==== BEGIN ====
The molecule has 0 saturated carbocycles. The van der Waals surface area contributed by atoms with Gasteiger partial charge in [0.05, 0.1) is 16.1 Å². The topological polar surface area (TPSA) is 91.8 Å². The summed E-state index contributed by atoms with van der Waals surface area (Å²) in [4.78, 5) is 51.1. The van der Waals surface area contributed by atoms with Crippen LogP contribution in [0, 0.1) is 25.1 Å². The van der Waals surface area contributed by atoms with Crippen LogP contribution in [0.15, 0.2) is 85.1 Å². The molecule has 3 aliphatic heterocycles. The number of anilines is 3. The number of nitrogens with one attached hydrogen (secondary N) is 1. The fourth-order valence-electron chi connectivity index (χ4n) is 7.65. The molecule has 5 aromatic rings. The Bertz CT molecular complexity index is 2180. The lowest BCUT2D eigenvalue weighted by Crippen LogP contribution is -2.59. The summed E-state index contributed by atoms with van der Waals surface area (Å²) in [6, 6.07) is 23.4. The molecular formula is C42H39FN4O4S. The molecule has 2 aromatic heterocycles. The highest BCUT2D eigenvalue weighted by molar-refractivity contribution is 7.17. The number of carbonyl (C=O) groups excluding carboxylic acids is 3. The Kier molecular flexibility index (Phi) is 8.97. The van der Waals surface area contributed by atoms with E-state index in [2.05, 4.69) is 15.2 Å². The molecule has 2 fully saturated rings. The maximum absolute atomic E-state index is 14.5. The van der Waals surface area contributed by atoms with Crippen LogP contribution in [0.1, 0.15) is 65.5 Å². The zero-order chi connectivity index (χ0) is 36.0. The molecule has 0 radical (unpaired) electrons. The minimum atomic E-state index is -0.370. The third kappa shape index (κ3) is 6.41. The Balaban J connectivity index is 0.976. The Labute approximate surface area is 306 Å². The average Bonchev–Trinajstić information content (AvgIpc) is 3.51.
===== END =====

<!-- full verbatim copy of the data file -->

The molecule has 0 saturated carbocycles. The van der Waals surface area contributed by atoms with Gasteiger partial charge in [0.05, 0.1) is 16.1 Å². The topological polar surface area (TPSA) is 91.8 Å². The summed E-state index contributed by atoms with van der Waals surface area (Å²) in [4.78, 5) is 51.1. The van der Waals surface area contributed by atoms with Crippen LogP contribution in [0, 0.1) is 25.1 Å². The van der Waals surface area contributed by atoms with Crippen LogP contribution in [0.15, 0.2) is 85.1 Å². The molecule has 3 aliphatic heterocycles. The number of anilines is 3. The number of nitrogens with one attached hydrogen (secondary N) is 1. The fourth-order valence-electron chi connectivity index (χ4n) is 7.65. The molecule has 5 aromatic rings. The Bertz CT molecular complexity index is 2180. The lowest BCUT2D eigenvalue weighted by Crippen LogP contribution is -2.59. The summed E-state index contributed by atoms with van der Waals surface area (Å²) in [6, 6.07) is 23.4. The molecular formula is C42H39FN4O4S. The molecule has 2 aromatic heterocycles. The highest BCUT2D eigenvalue weighted by molar-refractivity contribution is 7.17. The number of carbonyl (C=O) groups excluding carboxylic acids is 3. The Kier molecular flexibility index (Phi) is 8.97. The van der Waals surface area contributed by atoms with E-state index in [2.05, 4.69) is 15.2 Å². The molecule has 2 fully saturated rings. The maximum absolute atomic E-state index is 14.5. The van der Waals surface area contributed by atoms with Crippen LogP contribution in [0.1, 0.15) is 65.5 Å². The zero-order chi connectivity index (χ0) is 36.0. The molecule has 0 radical (unpaired) electrons. The minimum atomic E-state index is -0.370. The third kappa shape index (κ3) is 6.41. The Balaban J connectivity index is 0.976. The Labute approximate surface area is 306 Å². The average Bonchev–Trinajstić information content (AvgIpc) is 3.51.